If there’s one thing we collectively excel at, it’s attaching fame to things. We identify writers and comedians as “Twitter famous.” We dedicate Tumblrs to notorious Instagram personalities. And most recently, we’ve been given a glimpse into the life of Harry Hudson—the 22-year-old friend of Kylie Jenner whose presence on her Snapchat has elevated him to near-Kardashian levels of recognition. So, Snap stars are real. But unlike their social media-famous predecessors, their prerequisites differ hugely.
Snapchat is rare (and beautiful) in that its content is largely temporary, followers are kept hidden, and it’s nowhere near as curated as the likes of Twitter and Instagram, which anchor and tend to define a user’s “online presence.” So, Snapchat is frivolous and fun and ridiculous. It sees us spending way too much time (just kidding: there’s no such thing) affixing puppy dog filters to our faces or documenting our meals, nights out, or day-to-day boredom with onscreen Emojis, music, or voice-overs. It appeases our inner narcissists in the way camcorders from the nineties (#Vintage) once did: it documents our lives without giving us a chance to over-filter or curate. And then, uniquely, it goes on to delete our pasts as we keep moving forward—which arguably prevents us from overindulging in who we were or what we captured. (Unlike Instagram or old videos, which let us study and overanalyze what we said, did, or wore.)
So then what makes a Snap star? Without a body of work to look back and reflect on, how do we size up celebrities as bankable Snapchat personalities? Especially since we can’t measure their followers. We know Kylie Jenner has a ton, but that’s also just an assumption. (For all we know she could have 12—which, for the record, would be the greatest troll of all, even though I know I’m sadly mistaken.)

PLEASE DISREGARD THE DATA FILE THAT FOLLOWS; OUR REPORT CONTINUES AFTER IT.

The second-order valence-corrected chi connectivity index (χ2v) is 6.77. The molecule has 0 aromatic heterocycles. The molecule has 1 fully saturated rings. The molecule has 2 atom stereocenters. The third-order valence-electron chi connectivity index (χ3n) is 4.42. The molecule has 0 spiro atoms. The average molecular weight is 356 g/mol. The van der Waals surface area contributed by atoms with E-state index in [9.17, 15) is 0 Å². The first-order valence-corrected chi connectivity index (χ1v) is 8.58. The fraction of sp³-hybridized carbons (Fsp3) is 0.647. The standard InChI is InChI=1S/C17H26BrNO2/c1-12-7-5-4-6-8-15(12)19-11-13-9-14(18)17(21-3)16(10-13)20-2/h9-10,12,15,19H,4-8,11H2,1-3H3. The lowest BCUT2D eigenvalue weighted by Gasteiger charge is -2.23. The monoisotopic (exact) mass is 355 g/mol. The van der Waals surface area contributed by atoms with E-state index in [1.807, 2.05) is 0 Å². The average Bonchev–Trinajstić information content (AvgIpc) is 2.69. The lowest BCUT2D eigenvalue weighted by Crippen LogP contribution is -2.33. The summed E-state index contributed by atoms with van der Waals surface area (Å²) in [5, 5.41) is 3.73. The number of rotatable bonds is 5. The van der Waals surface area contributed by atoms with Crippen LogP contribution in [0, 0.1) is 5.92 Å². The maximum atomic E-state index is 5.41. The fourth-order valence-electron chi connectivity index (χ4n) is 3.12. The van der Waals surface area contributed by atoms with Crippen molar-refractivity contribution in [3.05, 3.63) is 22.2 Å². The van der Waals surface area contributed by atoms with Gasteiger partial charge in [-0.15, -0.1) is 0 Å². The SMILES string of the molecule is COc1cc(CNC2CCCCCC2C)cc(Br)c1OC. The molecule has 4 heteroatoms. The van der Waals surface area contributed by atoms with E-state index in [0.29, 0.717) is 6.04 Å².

Which means that Snapchat celebrities rely on old-fashioned word-of-mouth. And that’s ironic for an app rooted in social media (and also still fumbling through what is/isn’t socially acceptable, like a digital newborn baby). This week, Jenner came under fire for her use of the Bob Marley filter—a tasteless and confusing choice Snapchat featured in “celebration” of 4/20—while Ariana Grande made the news for previewing her collaboration with Nicki Minaj. (Then, on the flip side, Victoria Beckham made headlines for her inability to use a Snapchat app.) So in this way, Snap celebrities echo the trajectory of “regular” celebrity: if we’re talking about you, you’re somebody special. But you’re especially special if we’re copying you as well.